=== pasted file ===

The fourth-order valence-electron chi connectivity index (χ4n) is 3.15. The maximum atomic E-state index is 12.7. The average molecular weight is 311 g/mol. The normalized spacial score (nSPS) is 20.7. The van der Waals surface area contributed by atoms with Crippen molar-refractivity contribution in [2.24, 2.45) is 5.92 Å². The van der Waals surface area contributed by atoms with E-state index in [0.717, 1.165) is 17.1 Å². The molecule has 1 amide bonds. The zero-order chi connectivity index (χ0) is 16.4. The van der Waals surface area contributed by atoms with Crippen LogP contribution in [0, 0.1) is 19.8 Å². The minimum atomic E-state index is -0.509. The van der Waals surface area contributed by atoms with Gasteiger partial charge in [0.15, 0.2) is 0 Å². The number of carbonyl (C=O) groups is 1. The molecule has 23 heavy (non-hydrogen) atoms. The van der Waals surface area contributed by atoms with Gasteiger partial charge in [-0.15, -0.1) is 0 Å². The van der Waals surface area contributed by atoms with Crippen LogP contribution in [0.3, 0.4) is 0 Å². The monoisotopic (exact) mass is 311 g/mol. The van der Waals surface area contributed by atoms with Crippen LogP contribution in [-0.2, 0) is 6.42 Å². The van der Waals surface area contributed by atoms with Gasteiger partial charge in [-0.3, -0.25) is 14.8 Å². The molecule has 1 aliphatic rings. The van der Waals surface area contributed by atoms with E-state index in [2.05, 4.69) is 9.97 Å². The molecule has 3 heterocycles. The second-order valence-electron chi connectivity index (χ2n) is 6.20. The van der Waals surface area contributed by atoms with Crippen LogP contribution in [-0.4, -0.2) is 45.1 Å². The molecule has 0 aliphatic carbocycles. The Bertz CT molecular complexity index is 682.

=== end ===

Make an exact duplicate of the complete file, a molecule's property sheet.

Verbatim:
The fourth-order valence-electron chi connectivity index (χ4n) is 3.15. The maximum atomic E-state index is 12.7. The average molecular weight is 311 g/mol. The normalized spacial score (nSPS) is 20.7. The van der Waals surface area contributed by atoms with Crippen molar-refractivity contribution in [2.24, 2.45) is 5.92 Å². The van der Waals surface area contributed by atoms with E-state index in [0.717, 1.165) is 17.1 Å². The molecule has 1 amide bonds. The zero-order chi connectivity index (χ0) is 16.4. The van der Waals surface area contributed by atoms with Crippen LogP contribution in [0, 0.1) is 19.8 Å². The minimum atomic E-state index is -0.509. The van der Waals surface area contributed by atoms with Gasteiger partial charge in [0.15, 0.2) is 0 Å². The number of carbonyl (C=O) groups is 1. The molecule has 23 heavy (non-hydrogen) atoms. The van der Waals surface area contributed by atoms with Gasteiger partial charge in [-0.15, -0.1) is 0 Å². The van der Waals surface area contributed by atoms with Crippen LogP contribution in [0.3, 0.4) is 0 Å². The monoisotopic (exact) mass is 311 g/mol. The van der Waals surface area contributed by atoms with Crippen LogP contribution in [-0.2, 0) is 6.42 Å². The van der Waals surface area contributed by atoms with Gasteiger partial charge in [-0.3, -0.25) is 14.8 Å². The molecule has 1 aliphatic rings. The van der Waals surface area contributed by atoms with E-state index in [2.05, 4.69) is 9.97 Å². The molecule has 3 heterocycles. The second-order valence-electron chi connectivity index (χ2n) is 6.20. The van der Waals surface area contributed by atoms with Crippen LogP contribution in [-0.4, -0.2) is 45.1 Å². The molecule has 0 aliphatic carbocycles. The Bertz CT molecular complexity index is 682.